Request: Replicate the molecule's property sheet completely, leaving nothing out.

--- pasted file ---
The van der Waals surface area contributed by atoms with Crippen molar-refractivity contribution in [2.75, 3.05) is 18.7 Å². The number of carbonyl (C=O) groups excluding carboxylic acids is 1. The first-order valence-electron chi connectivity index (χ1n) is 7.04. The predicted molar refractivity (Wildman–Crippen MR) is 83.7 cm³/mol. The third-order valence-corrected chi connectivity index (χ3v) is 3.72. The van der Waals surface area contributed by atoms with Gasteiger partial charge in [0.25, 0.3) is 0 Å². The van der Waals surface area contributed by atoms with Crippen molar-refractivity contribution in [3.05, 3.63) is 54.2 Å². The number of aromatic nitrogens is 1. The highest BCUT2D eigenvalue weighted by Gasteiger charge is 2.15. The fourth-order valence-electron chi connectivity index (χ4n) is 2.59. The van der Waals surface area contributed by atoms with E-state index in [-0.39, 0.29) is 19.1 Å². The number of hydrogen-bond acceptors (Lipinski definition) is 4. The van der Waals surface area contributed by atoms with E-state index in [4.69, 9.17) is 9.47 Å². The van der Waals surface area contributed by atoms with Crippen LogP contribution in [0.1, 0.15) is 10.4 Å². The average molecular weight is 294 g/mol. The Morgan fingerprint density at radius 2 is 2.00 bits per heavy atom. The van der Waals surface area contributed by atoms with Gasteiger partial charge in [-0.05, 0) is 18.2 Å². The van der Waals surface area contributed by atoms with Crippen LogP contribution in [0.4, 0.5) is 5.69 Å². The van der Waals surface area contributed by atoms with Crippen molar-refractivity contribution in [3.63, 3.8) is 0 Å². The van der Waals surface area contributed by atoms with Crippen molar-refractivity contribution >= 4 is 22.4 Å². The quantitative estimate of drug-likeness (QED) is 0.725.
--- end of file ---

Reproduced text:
The van der Waals surface area contributed by atoms with Crippen molar-refractivity contribution in [2.75, 3.05) is 18.7 Å². The number of carbonyl (C=O) groups excluding carboxylic acids is 1. The first-order valence-electron chi connectivity index (χ1n) is 7.04. The predicted molar refractivity (Wildman–Crippen MR) is 83.7 cm³/mol. The third-order valence-corrected chi connectivity index (χ3v) is 3.72. The van der Waals surface area contributed by atoms with Gasteiger partial charge in [0.25, 0.3) is 0 Å². The van der Waals surface area contributed by atoms with Crippen molar-refractivity contribution in [3.05, 3.63) is 54.2 Å². The number of aromatic nitrogens is 1. The highest BCUT2D eigenvalue weighted by Gasteiger charge is 2.15. The fourth-order valence-electron chi connectivity index (χ4n) is 2.59. The van der Waals surface area contributed by atoms with E-state index in [-0.39, 0.29) is 19.1 Å². The number of hydrogen-bond acceptors (Lipinski definition) is 4. The van der Waals surface area contributed by atoms with E-state index in [4.69, 9.17) is 9.47 Å². The van der Waals surface area contributed by atoms with Crippen LogP contribution in [0.1, 0.15) is 10.4 Å². The average molecular weight is 294 g/mol. The Morgan fingerprint density at radius 2 is 2.00 bits per heavy atom. The van der Waals surface area contributed by atoms with Gasteiger partial charge in [-0.05, 0) is 18.2 Å². The van der Waals surface area contributed by atoms with Crippen LogP contribution in [0.4, 0.5) is 5.69 Å². The van der Waals surface area contributed by atoms with Crippen molar-refractivity contribution in [3.63, 3.8) is 0 Å². The van der Waals surface area contributed by atoms with Crippen molar-refractivity contribution >= 4 is 22.4 Å². The quantitative estimate of drug-likeness (QED) is 0.725.